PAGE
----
Wednesday, February 5, 2014

Friendship and How to Live Your Dream

Becky Young, Author, Debbie Huffman, Mimi Waddell
On the 17th of January, amazing things happened. 

The roots of that evening started way back in 1975. Yep. Back in the days of the BeeGees and disco dancing. I was in high school then and immersed in music. My teenage life at North Shore High School in West Palm Beach revolved around the choir and a smaller group called "The Choraleers."

It was in my sophomore year that a young man joined the choir. Normally, students had to spend a year in choir to be eligible to try out for Choraleers, a smaller group of more advanced singers who performed while dancing. We had to sight read the music, too. This kid went straight into Choraleers. He had so much talent bursting out of his 14-year old body that there was no stopping him. Our director, Sandy Connelly, liked to end our concerts with "I Believe in Music"--an appropriate song for students who breathed melody and talked in harmony. The newest member was invited out front to do the improvisation called for at the end. He'd dance and sing like his feet were on fire. Gives me goosebumps to remember even now, almost forty years later.

Flash forward to 2014. Now known as Kye Brackett, the remarkable kid we once knew has grown into a self-assured entertainer who has been performing professionally for decades. Who does he perform with these days? Barry Manilow. The man who wrote the musical score for our lives--a living legend. When a concert was scheduled in Sunrise in South Florida, the phone lines and facebook heated up. It was an opportunity to see Kye perform on stage with someone we all idolized.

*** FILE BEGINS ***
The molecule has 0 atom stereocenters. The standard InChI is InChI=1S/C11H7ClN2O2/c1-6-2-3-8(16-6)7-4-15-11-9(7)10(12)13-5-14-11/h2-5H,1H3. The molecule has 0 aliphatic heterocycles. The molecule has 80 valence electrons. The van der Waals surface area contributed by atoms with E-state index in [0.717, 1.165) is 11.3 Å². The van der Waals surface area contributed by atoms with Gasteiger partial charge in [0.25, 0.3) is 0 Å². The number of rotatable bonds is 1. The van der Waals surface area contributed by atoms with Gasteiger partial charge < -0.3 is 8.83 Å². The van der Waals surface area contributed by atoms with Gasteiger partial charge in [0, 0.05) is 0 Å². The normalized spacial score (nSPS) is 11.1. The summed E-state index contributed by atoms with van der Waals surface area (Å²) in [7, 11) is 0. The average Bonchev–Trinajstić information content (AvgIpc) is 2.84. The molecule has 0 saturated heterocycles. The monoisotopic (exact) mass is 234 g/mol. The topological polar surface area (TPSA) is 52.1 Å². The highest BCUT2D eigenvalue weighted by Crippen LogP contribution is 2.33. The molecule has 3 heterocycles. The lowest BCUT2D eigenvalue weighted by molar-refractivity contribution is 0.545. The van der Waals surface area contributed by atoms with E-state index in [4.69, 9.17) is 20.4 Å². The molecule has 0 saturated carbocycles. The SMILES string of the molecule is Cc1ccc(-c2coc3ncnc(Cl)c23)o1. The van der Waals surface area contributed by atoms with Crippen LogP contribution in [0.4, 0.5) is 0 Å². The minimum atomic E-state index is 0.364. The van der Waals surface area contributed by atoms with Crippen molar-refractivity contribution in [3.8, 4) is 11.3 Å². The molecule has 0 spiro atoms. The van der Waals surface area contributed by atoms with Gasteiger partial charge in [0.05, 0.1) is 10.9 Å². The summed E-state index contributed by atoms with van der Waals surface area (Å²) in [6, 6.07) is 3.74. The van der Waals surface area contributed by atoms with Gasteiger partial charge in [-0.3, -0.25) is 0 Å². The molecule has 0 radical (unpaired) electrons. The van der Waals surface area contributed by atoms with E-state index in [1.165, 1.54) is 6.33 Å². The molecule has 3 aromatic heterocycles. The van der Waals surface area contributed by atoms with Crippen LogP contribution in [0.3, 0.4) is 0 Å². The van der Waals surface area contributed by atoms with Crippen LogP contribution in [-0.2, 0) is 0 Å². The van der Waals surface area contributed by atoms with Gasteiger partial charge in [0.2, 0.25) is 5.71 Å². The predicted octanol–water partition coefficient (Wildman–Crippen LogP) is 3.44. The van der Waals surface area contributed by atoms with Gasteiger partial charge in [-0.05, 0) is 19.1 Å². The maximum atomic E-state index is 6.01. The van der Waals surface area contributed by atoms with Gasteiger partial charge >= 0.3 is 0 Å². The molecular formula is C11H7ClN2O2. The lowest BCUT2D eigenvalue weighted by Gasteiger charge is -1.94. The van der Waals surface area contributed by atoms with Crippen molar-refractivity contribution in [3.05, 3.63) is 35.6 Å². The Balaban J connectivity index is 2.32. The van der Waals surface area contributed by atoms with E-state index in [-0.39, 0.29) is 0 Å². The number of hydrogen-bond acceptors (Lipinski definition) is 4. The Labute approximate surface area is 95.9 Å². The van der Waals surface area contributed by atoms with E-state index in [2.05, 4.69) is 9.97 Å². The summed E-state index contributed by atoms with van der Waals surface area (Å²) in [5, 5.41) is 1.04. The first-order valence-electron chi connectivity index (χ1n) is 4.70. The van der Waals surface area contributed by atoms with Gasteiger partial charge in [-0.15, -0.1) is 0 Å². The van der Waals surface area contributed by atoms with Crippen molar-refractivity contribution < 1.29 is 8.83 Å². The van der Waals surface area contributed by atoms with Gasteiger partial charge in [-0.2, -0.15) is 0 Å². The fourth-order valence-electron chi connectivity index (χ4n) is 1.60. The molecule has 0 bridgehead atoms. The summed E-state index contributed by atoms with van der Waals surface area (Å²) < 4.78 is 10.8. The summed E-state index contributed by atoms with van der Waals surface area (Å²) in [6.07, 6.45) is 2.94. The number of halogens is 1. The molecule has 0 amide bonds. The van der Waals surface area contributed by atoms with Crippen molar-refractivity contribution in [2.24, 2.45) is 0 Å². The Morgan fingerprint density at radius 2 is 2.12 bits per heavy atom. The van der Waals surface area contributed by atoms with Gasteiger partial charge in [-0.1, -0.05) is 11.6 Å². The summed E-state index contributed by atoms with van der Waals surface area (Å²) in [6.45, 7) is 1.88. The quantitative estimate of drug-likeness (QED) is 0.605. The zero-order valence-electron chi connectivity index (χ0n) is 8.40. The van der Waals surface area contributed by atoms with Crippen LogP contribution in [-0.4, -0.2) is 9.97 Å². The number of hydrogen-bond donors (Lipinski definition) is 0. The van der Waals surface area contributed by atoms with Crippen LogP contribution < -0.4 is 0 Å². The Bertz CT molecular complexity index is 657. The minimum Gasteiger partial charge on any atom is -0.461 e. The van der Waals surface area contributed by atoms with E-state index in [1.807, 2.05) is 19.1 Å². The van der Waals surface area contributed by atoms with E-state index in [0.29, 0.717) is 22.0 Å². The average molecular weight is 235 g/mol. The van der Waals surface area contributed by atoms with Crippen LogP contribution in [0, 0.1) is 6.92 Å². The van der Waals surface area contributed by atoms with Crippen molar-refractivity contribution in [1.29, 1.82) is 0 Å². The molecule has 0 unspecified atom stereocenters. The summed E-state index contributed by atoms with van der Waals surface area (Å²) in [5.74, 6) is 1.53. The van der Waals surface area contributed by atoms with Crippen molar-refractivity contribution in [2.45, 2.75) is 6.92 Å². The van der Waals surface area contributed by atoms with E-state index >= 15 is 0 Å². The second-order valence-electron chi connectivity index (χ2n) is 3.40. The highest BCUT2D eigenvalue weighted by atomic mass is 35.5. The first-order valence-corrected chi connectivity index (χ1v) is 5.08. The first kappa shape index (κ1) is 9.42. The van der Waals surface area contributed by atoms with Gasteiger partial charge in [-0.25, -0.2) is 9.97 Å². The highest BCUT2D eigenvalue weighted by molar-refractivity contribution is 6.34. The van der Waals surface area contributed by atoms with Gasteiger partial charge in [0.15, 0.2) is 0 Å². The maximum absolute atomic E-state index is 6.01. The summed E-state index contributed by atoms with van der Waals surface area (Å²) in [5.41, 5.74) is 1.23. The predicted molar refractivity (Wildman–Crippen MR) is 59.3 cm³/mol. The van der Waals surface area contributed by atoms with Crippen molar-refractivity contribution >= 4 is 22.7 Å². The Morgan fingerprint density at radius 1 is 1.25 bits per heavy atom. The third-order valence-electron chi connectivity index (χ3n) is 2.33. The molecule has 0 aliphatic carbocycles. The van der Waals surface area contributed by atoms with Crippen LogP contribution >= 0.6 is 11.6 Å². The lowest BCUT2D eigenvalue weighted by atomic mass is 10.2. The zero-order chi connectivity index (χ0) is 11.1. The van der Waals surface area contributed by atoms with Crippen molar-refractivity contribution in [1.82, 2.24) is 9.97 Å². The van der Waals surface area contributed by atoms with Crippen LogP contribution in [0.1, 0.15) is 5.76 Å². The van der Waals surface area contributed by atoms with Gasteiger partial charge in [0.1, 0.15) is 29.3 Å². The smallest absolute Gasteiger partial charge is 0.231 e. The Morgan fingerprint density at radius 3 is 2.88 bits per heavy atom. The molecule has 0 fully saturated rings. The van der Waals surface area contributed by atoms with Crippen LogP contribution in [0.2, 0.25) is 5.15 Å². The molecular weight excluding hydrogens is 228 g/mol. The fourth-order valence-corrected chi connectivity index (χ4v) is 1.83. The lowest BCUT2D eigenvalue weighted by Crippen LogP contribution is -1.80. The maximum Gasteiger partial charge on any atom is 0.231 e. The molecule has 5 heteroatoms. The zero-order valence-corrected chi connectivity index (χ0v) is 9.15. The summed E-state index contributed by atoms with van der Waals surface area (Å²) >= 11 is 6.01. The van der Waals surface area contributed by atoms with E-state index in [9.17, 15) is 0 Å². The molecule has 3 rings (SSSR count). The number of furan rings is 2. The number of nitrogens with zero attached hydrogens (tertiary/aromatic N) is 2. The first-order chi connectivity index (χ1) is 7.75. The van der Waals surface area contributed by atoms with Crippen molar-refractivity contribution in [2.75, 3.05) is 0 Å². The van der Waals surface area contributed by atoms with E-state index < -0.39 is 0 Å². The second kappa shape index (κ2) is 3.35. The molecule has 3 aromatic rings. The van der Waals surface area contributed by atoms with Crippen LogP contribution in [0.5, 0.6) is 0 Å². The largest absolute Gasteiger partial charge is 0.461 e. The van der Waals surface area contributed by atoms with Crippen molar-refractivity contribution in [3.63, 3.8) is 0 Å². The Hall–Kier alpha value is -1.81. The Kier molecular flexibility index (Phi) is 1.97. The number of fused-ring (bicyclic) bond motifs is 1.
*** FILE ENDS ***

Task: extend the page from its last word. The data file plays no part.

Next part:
On the 17th, we headed down to the BB&T center. There were seven of us sitting together, but we knew there were others spread out in the darkness throughout the huge audience.

The show was everything we could have hoped for, and more. Manilow's voice was just as we remembered. I closed my eyes from time to time and just listened to the beautiful words and even got tears in my eyes watching Kye perform. It's an odd feeling to see someone you performed with once upon a time succeed beyond teenage hopes and dreams. Every time Kye showed up on the jumbotrons set up on either side of the stage, we turned to each other and yelled (it was loud in there) "Look! It's Kye!" We jumped to our feet and sang along to those beautiful songs.

When the concert ended, we met with all of the other North Shore alumnae at the edge of the stage. When Kye came out from behind the curtains, there were hugs and teary eyes all around. He hurried all 17 of us around the corner. We thought we were getting out of the way of the stagehands, but Kye had a bigger surprise in store. He had arranged for us to meet and have our picture taken with Barry Manilow! The evening became surreal as we grouped together for the photo. It was a once in a lifetime moment. 

In the days since, photos and postings have flown on facebook. One of the best posts I've seen was one by Allan Hendricks, a former Choraleer and now a successful landscape architect. Allan posted, "Take what you will from this but it's lifted me up. I had the chance to see some old high school friends Friday. They are still the rock star people I knew back then. Smart, funny, easy going, talented, happy, successful, generous, charming, handsome, beautiful people. Young people, choose your friends wisely. Feeling blessed."

Allan's right. The people you chose as friends all through your life are the people who define who you become. Choose the ones who push you to be bigger and better than you think you can be. The ones who give you no slack and demand that you live up to potential are the ones you want in your life. They're the ones you remember long after life scatters everyone in different directions.

And yes, amazing things happened on the 17th. We saw someone we first met as a very young man living his dream--and ours, too. I'm so glad we were there to encourage him way back in the 70s and so glad that we were there to celebrate with him as he danced among the stars.

(c) 2014, Ruth Hartman Berge